This King of cabaret Compere/ Comedians died in hospital in Liverpool last month and his untimely death has produced a stream of tributes and reminiscences from many show business luminaries in the North West of England.
Jack Diamond was born in the Manchester area in 1941 and his family took a holiday at Butlins in Filey in 1957. Young Jack won the weekly talent competition and was awarded £10 and a free holiday. Returning home to his home in Ardwick, a working class district in Manchester, the young man found himself the subject of interest from a leading agent in the North-West scene, who provided the opportunity for Jack to put his act together whilst touring the then huge and sprawling Greater Manchester club circuit. By the early 1960’s Jack Diamond was already was well-known name in the North-West.
By 1971 Jack Diamond was ready to headline his own show. The venue was The giant Norbreck Castle Hotel in Blackpool. The show as a success and Jack had become a huge name in Blackpool. His first album, Jack Diamond -Live at the Norbreck Castle, also featured The Colin Prince Trio.
During the mid to late 1970’s Jack tried opening his own cabaret club in Manchester. He also opened The Ace of Clubs, which was situated in Topping Street Blackpool. His business adventures proved rather less lucrative than his stage work and it seemed to friends and other observers that Jack was much better suited as a comedy host.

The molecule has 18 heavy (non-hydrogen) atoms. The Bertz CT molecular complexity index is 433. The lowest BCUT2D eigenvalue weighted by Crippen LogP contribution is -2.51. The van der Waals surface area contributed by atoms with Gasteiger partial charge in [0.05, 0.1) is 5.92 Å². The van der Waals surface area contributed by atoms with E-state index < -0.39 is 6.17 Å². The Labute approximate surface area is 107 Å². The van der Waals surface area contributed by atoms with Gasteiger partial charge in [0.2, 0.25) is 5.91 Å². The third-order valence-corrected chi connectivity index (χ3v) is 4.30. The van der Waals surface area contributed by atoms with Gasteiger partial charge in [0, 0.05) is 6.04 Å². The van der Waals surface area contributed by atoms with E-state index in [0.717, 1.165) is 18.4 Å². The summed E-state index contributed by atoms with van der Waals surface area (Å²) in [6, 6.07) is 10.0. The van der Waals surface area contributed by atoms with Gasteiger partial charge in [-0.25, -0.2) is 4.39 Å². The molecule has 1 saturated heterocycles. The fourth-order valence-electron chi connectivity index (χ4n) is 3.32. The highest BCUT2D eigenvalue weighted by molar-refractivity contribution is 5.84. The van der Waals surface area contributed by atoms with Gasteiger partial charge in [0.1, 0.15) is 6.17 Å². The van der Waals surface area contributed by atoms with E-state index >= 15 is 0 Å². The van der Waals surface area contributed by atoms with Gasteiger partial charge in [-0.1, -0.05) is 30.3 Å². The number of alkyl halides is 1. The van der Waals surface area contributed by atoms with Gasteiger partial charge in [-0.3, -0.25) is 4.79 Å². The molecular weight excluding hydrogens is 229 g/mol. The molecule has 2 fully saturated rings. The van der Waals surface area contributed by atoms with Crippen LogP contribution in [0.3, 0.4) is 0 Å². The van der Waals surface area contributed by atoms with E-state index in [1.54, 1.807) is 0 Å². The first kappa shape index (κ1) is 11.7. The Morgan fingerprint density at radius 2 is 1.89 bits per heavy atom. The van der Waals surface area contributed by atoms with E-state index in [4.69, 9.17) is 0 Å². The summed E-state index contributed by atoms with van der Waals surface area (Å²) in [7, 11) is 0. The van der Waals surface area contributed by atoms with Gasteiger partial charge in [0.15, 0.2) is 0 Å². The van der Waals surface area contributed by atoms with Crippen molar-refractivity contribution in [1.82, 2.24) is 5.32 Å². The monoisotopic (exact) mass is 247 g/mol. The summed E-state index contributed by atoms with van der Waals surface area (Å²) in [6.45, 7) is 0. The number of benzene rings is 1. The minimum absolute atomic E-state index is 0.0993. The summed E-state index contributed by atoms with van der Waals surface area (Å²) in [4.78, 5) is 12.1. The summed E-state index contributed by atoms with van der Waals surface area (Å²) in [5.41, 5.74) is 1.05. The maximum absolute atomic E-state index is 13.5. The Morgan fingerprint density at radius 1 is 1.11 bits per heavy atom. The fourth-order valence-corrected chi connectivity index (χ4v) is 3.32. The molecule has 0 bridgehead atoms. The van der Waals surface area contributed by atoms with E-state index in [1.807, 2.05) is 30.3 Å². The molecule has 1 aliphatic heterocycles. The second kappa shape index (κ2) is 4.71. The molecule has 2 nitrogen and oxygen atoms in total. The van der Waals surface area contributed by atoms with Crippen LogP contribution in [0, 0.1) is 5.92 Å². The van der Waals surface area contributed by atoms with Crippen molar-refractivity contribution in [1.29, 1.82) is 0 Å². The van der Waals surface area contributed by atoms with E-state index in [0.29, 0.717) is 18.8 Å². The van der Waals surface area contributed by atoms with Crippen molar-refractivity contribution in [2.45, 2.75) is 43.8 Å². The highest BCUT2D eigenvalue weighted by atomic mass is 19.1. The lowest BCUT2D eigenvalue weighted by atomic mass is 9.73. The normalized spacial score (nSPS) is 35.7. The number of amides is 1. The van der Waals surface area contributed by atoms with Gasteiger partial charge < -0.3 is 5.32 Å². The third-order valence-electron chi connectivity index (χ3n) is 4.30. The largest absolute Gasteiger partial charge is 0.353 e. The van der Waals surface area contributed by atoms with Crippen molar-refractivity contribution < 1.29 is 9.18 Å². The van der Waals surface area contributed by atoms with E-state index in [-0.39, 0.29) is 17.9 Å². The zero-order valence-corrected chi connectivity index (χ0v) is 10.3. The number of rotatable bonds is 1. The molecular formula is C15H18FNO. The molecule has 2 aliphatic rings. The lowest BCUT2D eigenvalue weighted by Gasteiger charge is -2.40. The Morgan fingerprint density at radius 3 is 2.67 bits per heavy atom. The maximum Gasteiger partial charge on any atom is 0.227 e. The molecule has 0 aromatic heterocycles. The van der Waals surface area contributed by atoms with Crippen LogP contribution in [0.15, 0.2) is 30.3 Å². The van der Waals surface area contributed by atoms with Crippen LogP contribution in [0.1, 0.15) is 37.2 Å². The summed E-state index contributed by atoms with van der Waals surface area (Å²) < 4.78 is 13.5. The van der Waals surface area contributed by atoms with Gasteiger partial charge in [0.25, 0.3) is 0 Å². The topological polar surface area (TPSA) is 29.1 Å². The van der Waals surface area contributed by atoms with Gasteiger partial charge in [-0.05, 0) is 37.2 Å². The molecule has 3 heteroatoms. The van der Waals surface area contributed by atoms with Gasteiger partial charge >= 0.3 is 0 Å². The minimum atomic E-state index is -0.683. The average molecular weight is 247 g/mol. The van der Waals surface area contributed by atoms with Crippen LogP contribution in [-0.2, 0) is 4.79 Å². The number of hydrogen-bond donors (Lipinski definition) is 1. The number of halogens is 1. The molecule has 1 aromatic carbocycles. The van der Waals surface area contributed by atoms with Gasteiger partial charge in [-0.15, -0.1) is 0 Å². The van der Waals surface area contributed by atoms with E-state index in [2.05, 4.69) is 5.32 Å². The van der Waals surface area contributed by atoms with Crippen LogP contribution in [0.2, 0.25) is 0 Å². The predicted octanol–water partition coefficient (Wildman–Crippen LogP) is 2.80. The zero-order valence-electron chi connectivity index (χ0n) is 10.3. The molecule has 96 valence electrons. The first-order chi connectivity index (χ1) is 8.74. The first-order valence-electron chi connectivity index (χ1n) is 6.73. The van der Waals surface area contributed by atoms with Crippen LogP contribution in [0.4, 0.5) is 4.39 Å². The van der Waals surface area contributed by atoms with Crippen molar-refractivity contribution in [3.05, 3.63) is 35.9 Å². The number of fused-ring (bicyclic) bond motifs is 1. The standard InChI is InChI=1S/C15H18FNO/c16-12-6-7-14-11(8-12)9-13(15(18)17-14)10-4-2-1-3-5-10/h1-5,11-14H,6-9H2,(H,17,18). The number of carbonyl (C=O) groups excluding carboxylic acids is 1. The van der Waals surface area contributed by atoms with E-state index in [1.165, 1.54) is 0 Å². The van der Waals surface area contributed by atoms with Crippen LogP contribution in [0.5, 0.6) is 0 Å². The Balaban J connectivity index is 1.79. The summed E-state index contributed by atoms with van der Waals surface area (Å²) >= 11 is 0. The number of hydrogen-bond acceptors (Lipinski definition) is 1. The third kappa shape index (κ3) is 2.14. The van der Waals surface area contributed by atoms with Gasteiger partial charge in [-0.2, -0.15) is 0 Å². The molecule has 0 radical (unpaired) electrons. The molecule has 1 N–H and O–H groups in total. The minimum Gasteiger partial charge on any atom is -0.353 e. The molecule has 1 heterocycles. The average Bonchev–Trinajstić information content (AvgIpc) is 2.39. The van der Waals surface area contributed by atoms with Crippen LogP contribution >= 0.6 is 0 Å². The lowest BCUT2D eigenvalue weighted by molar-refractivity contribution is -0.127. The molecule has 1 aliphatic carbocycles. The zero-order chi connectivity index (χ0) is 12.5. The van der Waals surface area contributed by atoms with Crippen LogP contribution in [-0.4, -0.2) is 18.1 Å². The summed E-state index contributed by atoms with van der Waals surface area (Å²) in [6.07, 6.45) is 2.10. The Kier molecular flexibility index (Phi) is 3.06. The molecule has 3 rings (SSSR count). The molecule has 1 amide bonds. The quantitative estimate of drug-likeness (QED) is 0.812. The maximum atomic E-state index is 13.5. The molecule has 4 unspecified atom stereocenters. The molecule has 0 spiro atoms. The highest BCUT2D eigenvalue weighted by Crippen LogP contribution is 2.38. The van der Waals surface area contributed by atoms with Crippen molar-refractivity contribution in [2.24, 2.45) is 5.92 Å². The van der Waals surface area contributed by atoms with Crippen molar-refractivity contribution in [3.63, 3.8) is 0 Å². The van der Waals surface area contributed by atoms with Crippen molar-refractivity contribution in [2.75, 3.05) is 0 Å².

In 1972 Jack became engaged to actress Julie Goodyear, who would later find fame playing the part of brassy barmaid Bet Lynch in Coronation Street. But, although the romance fizzled out, the couple remained very good friends.
Always regarded as a generous entertainer, he hosted his successful talent show Diamond’s Discoveries as various venues in Blackpool. The show ran annually for a quarter of a century.
Jack Diamond was perhaps best known to many as the resident host and compere at The Talk of the Coast club, which is still busy and thriving as a cabaret venue today. The long-established host these days being popular comedian Buddy Lee. According to his many fans, Jack Diamond would hold court nightly in a style that was very much his own. Jack finally left his job at The Talk of the Coast in 1988 and his successor was fellow comedian George King, who was acknowledged by most in Blackpool as doing a wonderful job in following the guv’nor himself in this exacting cabaret role. George King has said many times since how much he learned about his craft by watching Jack Diamond.
Stars such as Bobby Ball, Leye D Johns and many others have been quick to praise the sheer comic talent of Jack Diamond.
For a generation of comedy entertainers, Jack Diamond was the man to watch. Although never a household name, Jack Diamond was acknowledged within the business as The Entertainers Entertainer.